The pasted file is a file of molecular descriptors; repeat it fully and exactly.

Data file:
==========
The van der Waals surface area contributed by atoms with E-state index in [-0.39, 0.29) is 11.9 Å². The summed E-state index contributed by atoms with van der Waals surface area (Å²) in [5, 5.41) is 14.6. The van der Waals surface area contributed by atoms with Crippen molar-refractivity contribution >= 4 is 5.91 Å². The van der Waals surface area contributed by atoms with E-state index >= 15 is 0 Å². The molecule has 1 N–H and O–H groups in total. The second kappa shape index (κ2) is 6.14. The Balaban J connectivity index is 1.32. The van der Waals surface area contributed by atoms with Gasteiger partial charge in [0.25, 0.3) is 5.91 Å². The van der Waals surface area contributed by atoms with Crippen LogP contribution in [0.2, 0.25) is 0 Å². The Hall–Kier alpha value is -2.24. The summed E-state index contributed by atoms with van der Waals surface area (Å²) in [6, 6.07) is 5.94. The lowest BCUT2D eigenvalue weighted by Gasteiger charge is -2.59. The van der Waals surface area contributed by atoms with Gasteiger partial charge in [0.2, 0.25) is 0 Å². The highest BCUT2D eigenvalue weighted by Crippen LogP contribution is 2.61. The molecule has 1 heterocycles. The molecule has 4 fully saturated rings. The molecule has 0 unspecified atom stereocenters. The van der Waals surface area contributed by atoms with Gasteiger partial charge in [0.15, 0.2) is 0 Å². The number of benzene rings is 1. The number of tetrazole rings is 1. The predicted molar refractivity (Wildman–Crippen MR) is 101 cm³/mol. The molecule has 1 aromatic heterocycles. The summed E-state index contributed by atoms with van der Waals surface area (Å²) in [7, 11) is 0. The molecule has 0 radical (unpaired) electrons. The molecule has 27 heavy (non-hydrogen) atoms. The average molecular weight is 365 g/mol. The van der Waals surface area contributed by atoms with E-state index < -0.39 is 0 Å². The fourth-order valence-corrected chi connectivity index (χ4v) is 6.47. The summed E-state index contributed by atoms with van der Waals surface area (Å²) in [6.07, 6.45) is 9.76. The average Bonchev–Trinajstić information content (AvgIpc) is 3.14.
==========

The van der Waals surface area contributed by atoms with E-state index in [-0.39, 0.29) is 11.9 Å². The summed E-state index contributed by atoms with van der Waals surface area (Å²) in [5, 5.41) is 14.6. The van der Waals surface area contributed by atoms with Crippen molar-refractivity contribution >= 4 is 5.91 Å². The van der Waals surface area contributed by atoms with E-state index >= 15 is 0 Å². The molecule has 1 N–H and O–H groups in total. The second kappa shape index (κ2) is 6.14. The Balaban J connectivity index is 1.32. The van der Waals surface area contributed by atoms with Gasteiger partial charge in [0.25, 0.3) is 5.91 Å². The van der Waals surface area contributed by atoms with Crippen LogP contribution in [0.2, 0.25) is 0 Å². The Hall–Kier alpha value is -2.24. The summed E-state index contributed by atoms with van der Waals surface area (Å²) in [6, 6.07) is 5.94. The lowest BCUT2D eigenvalue weighted by Gasteiger charge is -2.59. The van der Waals surface area contributed by atoms with Gasteiger partial charge in [0.2, 0.25) is 0 Å². The highest BCUT2D eigenvalue weighted by Crippen LogP contribution is 2.61. The molecule has 1 heterocycles. The molecule has 4 fully saturated rings. The molecule has 0 unspecified atom stereocenters. The van der Waals surface area contributed by atoms with Gasteiger partial charge in [0.15, 0.2) is 0 Å². The number of benzene rings is 1. The number of tetrazole rings is 1. The predicted molar refractivity (Wildman–Crippen MR) is 101 cm³/mol. The molecule has 1 aromatic heterocycles. The summed E-state index contributed by atoms with van der Waals surface area (Å²) in [7, 11) is 0. The molecule has 0 radical (unpaired) electrons. The molecule has 27 heavy (non-hydrogen) atoms. The average molecular weight is 365 g/mol. The van der Waals surface area contributed by atoms with E-state index < -0.39 is 0 Å². The fourth-order valence-corrected chi connectivity index (χ4v) is 6.47. The summed E-state index contributed by atoms with van der Waals surface area (Å²) in [6.07, 6.45) is 9.76. The average Bonchev–Trinajstić information content (AvgIpc) is 3.14.